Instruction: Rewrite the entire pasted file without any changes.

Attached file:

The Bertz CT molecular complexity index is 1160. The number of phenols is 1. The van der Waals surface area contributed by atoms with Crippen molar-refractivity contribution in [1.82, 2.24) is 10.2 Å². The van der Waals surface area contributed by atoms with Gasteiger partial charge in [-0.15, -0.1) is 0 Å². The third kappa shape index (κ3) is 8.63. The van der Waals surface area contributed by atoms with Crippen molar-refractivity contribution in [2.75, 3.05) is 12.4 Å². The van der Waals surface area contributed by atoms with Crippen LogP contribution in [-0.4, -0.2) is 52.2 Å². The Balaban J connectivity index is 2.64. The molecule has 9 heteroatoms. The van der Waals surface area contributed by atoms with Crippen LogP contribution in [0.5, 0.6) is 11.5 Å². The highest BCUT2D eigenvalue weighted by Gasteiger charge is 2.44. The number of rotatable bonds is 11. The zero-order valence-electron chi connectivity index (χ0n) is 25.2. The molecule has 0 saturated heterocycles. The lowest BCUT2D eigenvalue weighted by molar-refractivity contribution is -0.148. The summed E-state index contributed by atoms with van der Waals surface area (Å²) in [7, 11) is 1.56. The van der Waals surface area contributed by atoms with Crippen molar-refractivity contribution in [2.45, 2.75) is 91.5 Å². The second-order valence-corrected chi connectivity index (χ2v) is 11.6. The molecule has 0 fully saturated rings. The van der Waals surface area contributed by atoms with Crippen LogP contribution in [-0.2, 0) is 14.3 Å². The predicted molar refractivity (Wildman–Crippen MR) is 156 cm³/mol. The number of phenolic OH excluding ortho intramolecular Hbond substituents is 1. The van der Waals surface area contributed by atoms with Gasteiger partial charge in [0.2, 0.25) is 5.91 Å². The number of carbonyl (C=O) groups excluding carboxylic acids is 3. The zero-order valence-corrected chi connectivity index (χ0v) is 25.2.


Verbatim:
The Bertz CT molecular complexity index is 1160. The number of phenols is 1. The van der Waals surface area contributed by atoms with Crippen molar-refractivity contribution in [1.82, 2.24) is 10.2 Å². The van der Waals surface area contributed by atoms with Gasteiger partial charge in [-0.15, -0.1) is 0 Å². The third kappa shape index (κ3) is 8.63. The van der Waals surface area contributed by atoms with Crippen molar-refractivity contribution in [2.75, 3.05) is 12.4 Å². The van der Waals surface area contributed by atoms with Crippen LogP contribution in [-0.4, -0.2) is 52.2 Å². The Balaban J connectivity index is 2.64. The molecule has 9 heteroatoms. The van der Waals surface area contributed by atoms with Crippen LogP contribution in [0.5, 0.6) is 11.5 Å². The highest BCUT2D eigenvalue weighted by Gasteiger charge is 2.44. The number of rotatable bonds is 11. The zero-order valence-electron chi connectivity index (χ0n) is 25.2. The molecule has 0 saturated heterocycles. The lowest BCUT2D eigenvalue weighted by molar-refractivity contribution is -0.148. The summed E-state index contributed by atoms with van der Waals surface area (Å²) in [7, 11) is 1.56. The van der Waals surface area contributed by atoms with Crippen molar-refractivity contribution in [2.45, 2.75) is 91.5 Å². The second-order valence-corrected chi connectivity index (χ2v) is 11.6. The molecule has 0 fully saturated rings. The van der Waals surface area contributed by atoms with Crippen LogP contribution in [-0.2, 0) is 14.3 Å². The predicted molar refractivity (Wildman–Crippen MR) is 156 cm³/mol. The number of phenolic OH excluding ortho intramolecular Hbond substituents is 1. The van der Waals surface area contributed by atoms with Gasteiger partial charge in [0.2, 0.25) is 5.91 Å². The number of carbonyl (C=O) groups excluding carboxylic acids is 3. The zero-order valence-corrected chi connectivity index (χ0v) is 25.2.